Core breeding at the Wallenberg laboratory

The core breeding unit provides a unique possibility to reduce breeding of animals in the research units. The core breeding unit is intended for the maintenance of transgenic mouse colonies only.

Here, a small number of cages (4-7 cages) can be kept for long periods of time. When needed, the colonies can be expanded in the research unit and thereafter used in research at the facility or further transported to other facilities. 

In the Djurhälsoprojekt (Dnr 1-349/2013) report from Comparative Medicine (KM), different barriers are described based on several parameters. Read more about Barriers

The main idea of this classification is that the implementation of different barrier levels at KI could create better conditions for animal research. That includes the possibility to improve migration of animals between different units without violating the health status of the different areas. One of the defined barriers is the core breeding barrier (Barrier B2) at the KM Wallenberg Facility (KM-W). 

Purpose of core breeding 

Maintaining live mice free from infections and genetically unchanged is the major purpose for keeping these animals in a protected and enclosed environment. This can be achieved by keeping a small set-up of breeding pairs for a specific strain in an area that is separate from all other barriers and to which only a limited amount of persons have access to. In this way the core breeding unit serves as a live back-up repository for the most valuable and regularly used mice.

The core breeding is used as the basis (foundation stock colony) for each strain and is therefore a basic principle for producing animals for the expansion and production (research) colonies. It is not allowed to place mice inside the barrier without prior re-derivation. Even access of researchers is prohibited regarding the B-barrier.

Both the core breeding and the expansion breeding are based on a strict inbreeding schedule (brother sister mating). The size of a core breeding nucleus should be around 10 to 50 breeding pairs, whereas 10 to 15 breeding pairs are normally sufficient (depending on the breeding performance of the strain). The core breeding pairs should be refreshed every 6 month, to avoid a decrease of the breeding performance. The thorough genetic control and the refreshing of the gene pool of the strains are major prerequisites to maintain the strains in the core breeding unchanged. A genetic drift can result in the loss of the genetic modification, a changed phenotype due to mutations or loss of the initial phenotype.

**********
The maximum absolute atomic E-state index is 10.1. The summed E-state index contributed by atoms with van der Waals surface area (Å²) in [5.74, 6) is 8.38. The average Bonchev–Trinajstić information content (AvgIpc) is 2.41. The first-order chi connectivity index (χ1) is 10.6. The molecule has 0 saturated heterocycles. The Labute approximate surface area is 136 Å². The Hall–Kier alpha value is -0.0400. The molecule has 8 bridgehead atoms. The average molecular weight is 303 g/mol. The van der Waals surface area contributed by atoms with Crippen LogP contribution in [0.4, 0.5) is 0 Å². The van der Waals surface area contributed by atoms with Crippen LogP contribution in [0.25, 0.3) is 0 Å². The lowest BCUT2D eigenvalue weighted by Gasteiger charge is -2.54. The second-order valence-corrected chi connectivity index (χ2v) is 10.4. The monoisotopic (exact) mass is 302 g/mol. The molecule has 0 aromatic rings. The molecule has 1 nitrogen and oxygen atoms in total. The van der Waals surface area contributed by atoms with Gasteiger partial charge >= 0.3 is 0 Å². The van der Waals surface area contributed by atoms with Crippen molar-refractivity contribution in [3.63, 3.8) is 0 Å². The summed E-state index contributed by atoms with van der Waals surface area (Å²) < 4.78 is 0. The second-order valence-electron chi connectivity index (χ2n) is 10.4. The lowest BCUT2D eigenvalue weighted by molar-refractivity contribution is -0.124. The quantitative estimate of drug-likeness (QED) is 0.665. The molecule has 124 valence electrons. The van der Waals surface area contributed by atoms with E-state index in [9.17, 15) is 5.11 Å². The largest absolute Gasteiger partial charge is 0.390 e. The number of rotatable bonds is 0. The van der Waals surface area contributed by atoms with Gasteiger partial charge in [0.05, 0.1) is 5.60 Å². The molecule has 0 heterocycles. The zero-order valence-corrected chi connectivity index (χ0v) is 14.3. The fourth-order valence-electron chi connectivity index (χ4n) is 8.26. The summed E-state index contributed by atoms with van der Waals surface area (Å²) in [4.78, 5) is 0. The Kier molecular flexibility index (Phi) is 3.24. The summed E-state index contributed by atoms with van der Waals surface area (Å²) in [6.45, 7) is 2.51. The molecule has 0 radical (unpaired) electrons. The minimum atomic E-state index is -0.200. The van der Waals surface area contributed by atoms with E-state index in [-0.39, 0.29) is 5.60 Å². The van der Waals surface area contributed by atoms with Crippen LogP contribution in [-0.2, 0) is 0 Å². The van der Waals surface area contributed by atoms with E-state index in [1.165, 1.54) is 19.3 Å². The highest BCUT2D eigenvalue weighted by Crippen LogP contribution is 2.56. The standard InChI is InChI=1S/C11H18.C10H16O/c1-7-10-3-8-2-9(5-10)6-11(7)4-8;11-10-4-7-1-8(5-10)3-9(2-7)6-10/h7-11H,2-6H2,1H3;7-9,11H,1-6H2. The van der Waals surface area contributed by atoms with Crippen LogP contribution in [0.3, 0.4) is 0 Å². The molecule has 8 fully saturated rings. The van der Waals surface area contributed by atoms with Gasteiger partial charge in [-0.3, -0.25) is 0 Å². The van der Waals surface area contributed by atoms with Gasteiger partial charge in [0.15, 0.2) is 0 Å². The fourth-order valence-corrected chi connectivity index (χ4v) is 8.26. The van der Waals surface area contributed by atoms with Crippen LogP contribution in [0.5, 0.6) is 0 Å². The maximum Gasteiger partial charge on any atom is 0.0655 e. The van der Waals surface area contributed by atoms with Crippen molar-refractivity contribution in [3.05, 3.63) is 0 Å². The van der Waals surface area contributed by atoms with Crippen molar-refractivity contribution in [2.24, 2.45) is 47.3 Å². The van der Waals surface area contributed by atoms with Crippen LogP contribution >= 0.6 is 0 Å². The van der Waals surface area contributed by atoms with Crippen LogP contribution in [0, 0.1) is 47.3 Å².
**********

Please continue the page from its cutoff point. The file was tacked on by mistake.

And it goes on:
Fig. 1: The pyramid is showing the standard steps in a breeding scheme. The top of the pyramid shows the core breeding standard with refreshing of the gene pool.

a. Core breeding standard

Core breeding standard normally starts with the cryopreservation (embryo- or sperm-freezing) and re-derivation of the strain to be placed into the core breeding barrier (see figure 1). This standard way of core breeding should be done:

  • For valuable animals 
  • For animals that are frequently used in research  
  • For all newly produced or backcrossed animal  

b. Expansion breeding 

To expand the stock, breeding pairs from either the core breeding or directly after re-derivation are transferred into an expansion colony. 
The characterization of this colony is: 

  • Strictly inbreeding 
  • Physical separation from the core breeding area Housing of the mice in IVC 
  • No or only reduced researcher access (depending where the bredding is situated) 
  • A larger amount of cages 

​c. Production/Research breeding

 The next step after the expansion breeding is the production/research breeding. This colony is characterized by: 

  • Random breeding of the animals (no inbreeding necessary) 
  • Physical separation from the core and expansion breeding 
  • Housing of the mice in IVC 
  • Full researcher access 
Animal experiment